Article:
Last Reviewed on June 19, 2019, by eNotes Editorial. Word Count: 370
In essence, The Temple of the Golden Pavilion by Yukio Mishima is a novel about existentialism and nihilism. One can also argue that the main character Mizoguchi is a portrait of a sociopath. When his father dies, Mizoguchi does not feel any emotions, or at the very least, he does...
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- Critical Essays
In essence, The Temple of the Golden Pavilion by Yukio Mishima is a novel about existentialism and nihilism. One can also argue that the main character Mizoguchi is a portrait of a sociopath. When his father dies, Mizoguchi does not feel any emotions, or at the very least, he does not show them during the cremation ceremony. He also has a tumultuous relationship with his mother, which stems from witnessing her have sex with another man.
So from an early age, Mizoguchi was already conditioned to distrust and avert relationships with people. This is evident when he feels pleasure lying to one of the closest friends he's ever had. This sociopathic behavior can also be seen with how he reacts to the miscarriage of a prostitute.
In fact, the closest thing Mizoguchi has to a relationship with a woman is through emotionally-detached sex. He is merely fulfilling primal desires of the flesh, but he can never fill the void that has kept him unhappy and lonely. The novel explores the alienation that many young Japanese men felt during the war and after Japan's defeat.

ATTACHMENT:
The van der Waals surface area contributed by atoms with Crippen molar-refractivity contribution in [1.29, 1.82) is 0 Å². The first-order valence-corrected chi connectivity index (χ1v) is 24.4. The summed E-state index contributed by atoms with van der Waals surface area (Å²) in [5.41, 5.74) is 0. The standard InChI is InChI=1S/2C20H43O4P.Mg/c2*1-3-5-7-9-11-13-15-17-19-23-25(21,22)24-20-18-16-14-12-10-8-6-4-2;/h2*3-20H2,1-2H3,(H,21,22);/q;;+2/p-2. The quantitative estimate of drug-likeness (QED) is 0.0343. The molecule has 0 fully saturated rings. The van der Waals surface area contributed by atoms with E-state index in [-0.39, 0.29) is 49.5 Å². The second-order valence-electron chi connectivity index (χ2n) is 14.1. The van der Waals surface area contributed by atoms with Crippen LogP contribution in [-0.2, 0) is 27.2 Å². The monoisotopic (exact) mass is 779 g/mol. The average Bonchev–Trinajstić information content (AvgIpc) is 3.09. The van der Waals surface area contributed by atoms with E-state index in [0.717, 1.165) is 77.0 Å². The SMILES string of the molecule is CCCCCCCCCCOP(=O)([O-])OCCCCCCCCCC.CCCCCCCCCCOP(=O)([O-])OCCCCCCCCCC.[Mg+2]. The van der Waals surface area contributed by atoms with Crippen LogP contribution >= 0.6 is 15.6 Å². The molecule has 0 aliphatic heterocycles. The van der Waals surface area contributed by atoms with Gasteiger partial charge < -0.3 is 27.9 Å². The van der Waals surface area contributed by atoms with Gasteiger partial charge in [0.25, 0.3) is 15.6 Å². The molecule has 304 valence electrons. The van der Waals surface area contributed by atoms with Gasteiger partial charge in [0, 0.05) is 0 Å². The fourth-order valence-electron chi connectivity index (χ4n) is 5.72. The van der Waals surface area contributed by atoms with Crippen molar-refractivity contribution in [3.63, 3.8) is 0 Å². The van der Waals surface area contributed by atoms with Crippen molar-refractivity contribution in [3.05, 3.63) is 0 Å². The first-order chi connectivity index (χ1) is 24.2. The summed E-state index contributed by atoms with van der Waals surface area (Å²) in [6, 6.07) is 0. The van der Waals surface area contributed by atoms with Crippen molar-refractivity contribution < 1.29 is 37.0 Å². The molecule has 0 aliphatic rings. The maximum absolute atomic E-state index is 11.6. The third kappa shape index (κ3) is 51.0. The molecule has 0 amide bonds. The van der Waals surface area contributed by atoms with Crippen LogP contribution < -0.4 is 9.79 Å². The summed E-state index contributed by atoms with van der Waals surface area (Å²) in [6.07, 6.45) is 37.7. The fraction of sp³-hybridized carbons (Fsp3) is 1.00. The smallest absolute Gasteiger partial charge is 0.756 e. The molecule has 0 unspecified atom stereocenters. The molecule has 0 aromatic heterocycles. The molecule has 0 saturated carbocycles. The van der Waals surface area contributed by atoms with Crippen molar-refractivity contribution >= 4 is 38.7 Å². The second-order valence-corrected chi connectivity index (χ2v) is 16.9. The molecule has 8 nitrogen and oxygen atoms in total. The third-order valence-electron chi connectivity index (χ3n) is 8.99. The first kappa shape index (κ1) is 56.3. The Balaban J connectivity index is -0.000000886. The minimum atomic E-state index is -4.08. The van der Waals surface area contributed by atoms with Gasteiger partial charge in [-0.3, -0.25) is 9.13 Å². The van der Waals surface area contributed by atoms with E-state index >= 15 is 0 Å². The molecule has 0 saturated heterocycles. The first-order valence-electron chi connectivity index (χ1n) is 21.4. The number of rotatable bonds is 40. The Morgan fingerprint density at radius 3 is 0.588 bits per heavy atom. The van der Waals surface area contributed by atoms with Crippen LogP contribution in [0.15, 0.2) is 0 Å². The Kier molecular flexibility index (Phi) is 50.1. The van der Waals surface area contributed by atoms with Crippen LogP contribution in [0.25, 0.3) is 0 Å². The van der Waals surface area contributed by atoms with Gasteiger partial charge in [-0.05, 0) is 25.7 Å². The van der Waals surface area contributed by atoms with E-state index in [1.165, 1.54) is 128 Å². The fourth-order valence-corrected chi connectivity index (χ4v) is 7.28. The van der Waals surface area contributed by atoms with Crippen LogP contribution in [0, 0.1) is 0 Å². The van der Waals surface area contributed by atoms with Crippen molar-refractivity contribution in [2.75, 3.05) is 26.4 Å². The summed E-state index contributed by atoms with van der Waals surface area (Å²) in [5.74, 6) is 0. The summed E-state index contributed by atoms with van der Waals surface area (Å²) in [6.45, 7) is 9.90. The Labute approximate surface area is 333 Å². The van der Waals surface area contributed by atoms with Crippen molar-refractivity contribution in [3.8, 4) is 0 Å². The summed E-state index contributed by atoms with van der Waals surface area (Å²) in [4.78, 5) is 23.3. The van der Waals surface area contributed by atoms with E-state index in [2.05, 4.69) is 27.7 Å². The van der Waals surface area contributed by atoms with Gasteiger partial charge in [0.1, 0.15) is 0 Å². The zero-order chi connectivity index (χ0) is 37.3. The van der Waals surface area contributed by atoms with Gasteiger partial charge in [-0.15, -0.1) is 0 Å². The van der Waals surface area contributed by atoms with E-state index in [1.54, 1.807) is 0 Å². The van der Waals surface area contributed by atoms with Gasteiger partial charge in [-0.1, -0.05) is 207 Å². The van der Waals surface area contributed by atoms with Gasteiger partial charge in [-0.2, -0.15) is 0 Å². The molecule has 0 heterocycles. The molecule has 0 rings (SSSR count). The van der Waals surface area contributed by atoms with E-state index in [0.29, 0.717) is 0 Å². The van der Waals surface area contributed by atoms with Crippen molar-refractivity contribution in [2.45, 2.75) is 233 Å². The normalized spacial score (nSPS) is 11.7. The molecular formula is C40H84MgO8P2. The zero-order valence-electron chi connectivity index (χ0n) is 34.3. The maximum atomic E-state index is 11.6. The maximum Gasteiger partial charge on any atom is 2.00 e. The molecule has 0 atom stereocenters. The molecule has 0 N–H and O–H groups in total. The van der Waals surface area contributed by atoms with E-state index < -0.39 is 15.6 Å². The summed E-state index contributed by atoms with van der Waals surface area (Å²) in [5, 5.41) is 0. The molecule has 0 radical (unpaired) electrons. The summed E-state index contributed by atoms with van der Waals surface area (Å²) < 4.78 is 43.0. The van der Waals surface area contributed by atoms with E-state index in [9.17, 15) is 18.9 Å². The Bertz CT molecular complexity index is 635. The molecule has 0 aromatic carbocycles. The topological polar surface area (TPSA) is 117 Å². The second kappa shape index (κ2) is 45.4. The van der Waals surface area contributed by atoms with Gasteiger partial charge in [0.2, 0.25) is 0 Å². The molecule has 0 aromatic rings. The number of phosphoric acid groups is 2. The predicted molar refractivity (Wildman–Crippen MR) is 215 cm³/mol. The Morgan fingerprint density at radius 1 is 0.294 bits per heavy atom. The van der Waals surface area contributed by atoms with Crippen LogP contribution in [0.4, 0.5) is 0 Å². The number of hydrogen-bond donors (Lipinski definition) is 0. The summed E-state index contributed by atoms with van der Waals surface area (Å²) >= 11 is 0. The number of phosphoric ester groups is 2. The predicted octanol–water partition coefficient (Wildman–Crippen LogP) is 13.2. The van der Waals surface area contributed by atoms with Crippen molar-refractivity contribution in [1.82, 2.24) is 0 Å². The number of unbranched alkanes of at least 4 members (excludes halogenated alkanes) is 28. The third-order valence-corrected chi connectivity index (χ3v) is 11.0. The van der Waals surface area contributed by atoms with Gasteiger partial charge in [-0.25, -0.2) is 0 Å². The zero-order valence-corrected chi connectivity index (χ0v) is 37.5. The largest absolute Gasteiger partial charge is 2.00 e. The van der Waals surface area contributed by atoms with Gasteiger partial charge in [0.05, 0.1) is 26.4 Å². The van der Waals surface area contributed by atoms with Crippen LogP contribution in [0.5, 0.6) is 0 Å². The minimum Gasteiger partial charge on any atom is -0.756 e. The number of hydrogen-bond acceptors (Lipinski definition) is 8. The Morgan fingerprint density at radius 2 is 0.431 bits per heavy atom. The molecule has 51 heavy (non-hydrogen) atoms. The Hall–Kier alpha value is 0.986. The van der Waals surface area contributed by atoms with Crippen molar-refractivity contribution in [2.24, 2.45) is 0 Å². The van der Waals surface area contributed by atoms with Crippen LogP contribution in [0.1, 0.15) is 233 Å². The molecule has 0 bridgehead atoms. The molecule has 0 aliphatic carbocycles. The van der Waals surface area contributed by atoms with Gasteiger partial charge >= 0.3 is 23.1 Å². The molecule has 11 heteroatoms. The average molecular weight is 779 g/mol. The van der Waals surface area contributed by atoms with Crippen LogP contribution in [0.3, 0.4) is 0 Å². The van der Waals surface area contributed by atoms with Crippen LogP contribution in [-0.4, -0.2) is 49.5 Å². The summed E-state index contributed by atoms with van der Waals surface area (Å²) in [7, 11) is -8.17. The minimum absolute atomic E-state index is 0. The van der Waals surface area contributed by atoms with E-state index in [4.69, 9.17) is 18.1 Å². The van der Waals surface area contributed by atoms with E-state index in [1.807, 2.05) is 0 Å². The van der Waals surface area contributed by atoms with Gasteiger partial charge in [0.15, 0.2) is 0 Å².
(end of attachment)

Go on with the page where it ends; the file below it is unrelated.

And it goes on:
However, in Mizoguchi's case, the political environment is secondary. Mizoguchi was born with what might possibly considered manic depression. He had always felt alienated and isolated; not just geographically in his hometown, but socially and psychologically as well.
The novel also explores the concept of beauty and aesthetics. However, beauty in the novel is, in a sense, a code word for enlightenment. Mizoguchi's obsession with the beauty of the Golden Pavilion is not superficial beauty—since he himself opined that he was disappointed upon seeing it for the first time—but symbolizes higher ideals such as happiness and spiritual freedom.
By the end of the novel, however, Mizoguchi realizes that the ideals he projects on to the Golden Pavilion is a sort of Shangri-La: a mythical place and an illusion. He believes that breaking free from this illusion will take him back to reality, where he will finally find happiness and a will to live.
This is, of course, contradictory, because in the beginning, it was the ugliness of reality that made him feel trapped and alienated, and which made him idealize the Golden Pavilion's beauty.
Last Updated on October 26, 2018, by eNotes Editorial. Word Count: 615
Kinkakuji (kin-ka-kew-jee). Temple, also known as the Temple of the Golden Pavilion, in Kyto that is a rare masterpiece of Buddhist garden architecture, the central metaphor of the novel. The temple dates back over five centuries to the days of the great Shogun Ashikaga Yoshimitsu, a powerful military leader, appreciator of fine art, and devoted follower of Zen Buddhism. The temple served as a spiritual retreat for this hard-driven military leader because he enjoyed evenings of music and poetry, which took him away from the constant warfare of his dynasty.
The temple dominates the thoughts of the novel’s main character, the acolyte priest, Mizoguchi, who reads about it in books for years before he sees it in person. It is a three-storied tower structure overlooking a pond in a garden. The first two stories are built in traditional style of domestic architecture with folding shutters, but the third story consists of a square room built in pure Zen style. The roof is covered with cypress bark and capped with a copper and gold phoenix.